Irish universities ‘years behind’ US counterparts in alumni relations

Shift from ‘reactive’ to ‘proactive’ giving is needed, conference told

Irish universities are in their “infancy” in developing systems of alumni engagement, a conference in Dublin heard this morning.

Fundraising experts from Ireland and overseas said colleges here were five to 10 years behind their US counterparts in creating graduate networks that could be used to raise money for future developments.

Jean van Sinderen-Law, director of alumni relations at UCC said Irish people were “reactive givers” and generous when emergency appeals arose. The challenge was to make people more “proactive” but it would require major investment in fundraising.

“If we don’t invest in it we will be sitting here in ten years saying the same things.”

UCC had the equivalent of 6.45 full time staff working on alumni activity. In contrast, the graduate business school of Stanford alone has 19 staff and an annual budget of $5 million.

Its director Raphe Beck said alumni relations was a long-game. “You are not going to see a huge difference next year by investing in it this year.”

John Dillon, alumni director at TCD, said there was resistance "in certain quarters" of academia to getting involved in fundraising but "it's definitely moving in a positive direction".

TCD has 28 people working in its foundation, covering alumni and fundraising, and a recent survey showed over 70 per cent of students said they would give back to the college after graduating.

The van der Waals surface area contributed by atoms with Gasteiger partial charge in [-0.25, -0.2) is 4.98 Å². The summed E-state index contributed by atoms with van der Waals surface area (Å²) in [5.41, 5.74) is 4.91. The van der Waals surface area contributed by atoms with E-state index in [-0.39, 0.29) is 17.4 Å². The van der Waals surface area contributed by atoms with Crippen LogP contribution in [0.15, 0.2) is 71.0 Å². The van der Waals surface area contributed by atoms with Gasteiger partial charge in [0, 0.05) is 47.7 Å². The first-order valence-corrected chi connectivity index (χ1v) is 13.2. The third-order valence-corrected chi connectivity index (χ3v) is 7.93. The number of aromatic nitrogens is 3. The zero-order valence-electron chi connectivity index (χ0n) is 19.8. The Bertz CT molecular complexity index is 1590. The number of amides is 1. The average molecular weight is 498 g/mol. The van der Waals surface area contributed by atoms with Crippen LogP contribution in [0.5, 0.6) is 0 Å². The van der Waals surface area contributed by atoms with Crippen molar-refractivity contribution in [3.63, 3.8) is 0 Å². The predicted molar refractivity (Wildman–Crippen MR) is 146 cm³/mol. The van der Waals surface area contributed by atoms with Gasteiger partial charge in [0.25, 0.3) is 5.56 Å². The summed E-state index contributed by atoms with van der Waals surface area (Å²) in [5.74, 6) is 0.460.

The conference at Iveagh House, Dublin, was organised by KonnectAgain, a start-up company based at UCC which has designed an online platform which third-level institutions can use to engage with their alumni.

It is developing the platform with a number of colleges, including St Chad’s College at Durham University, and Dublin institutes NCAD and DIT. The company is hoping to scale up so it can market the product to the 22,000 universities worldwide.

Opening the conference, Kinglsey Aikins, CEO of Diaspora Matters, said Ireland's "public private model" of engaging with the Irish community overseas was ahead of the international norm.

He identified Israel, India, China, Mexico and the Philippines as countries which had successfully developed policies on the diaspora but others, including Scotland, had failed to do so.

The alumni model of US colleges was successful because they sought mass engagement but also “they take their rifle out and get major gifts”, he added.

"Every country has to find its Chuck Feeney. Every institution has to find its Chuck Feeney."

He told the gathering of mainly third-level stakeholders that cultivating philanthropists was a long-term game, and he spent two and a half years pursuing one donor before soliciting a donation.

When asking for major gifts “I always use the same sentence... ‘I would like you to consider a million a year over four to five years.’ The next person to speak loses the sale.”

Minister of State for the Diaspora Jimmy Deenihan, who also attended, said: "Engaging with our alumni overseas is the next obvious step at reaching out to our diaspora.

“We need to reach out to them, give them reasons to stay connected to Ireland and make it easy for them to do so.”

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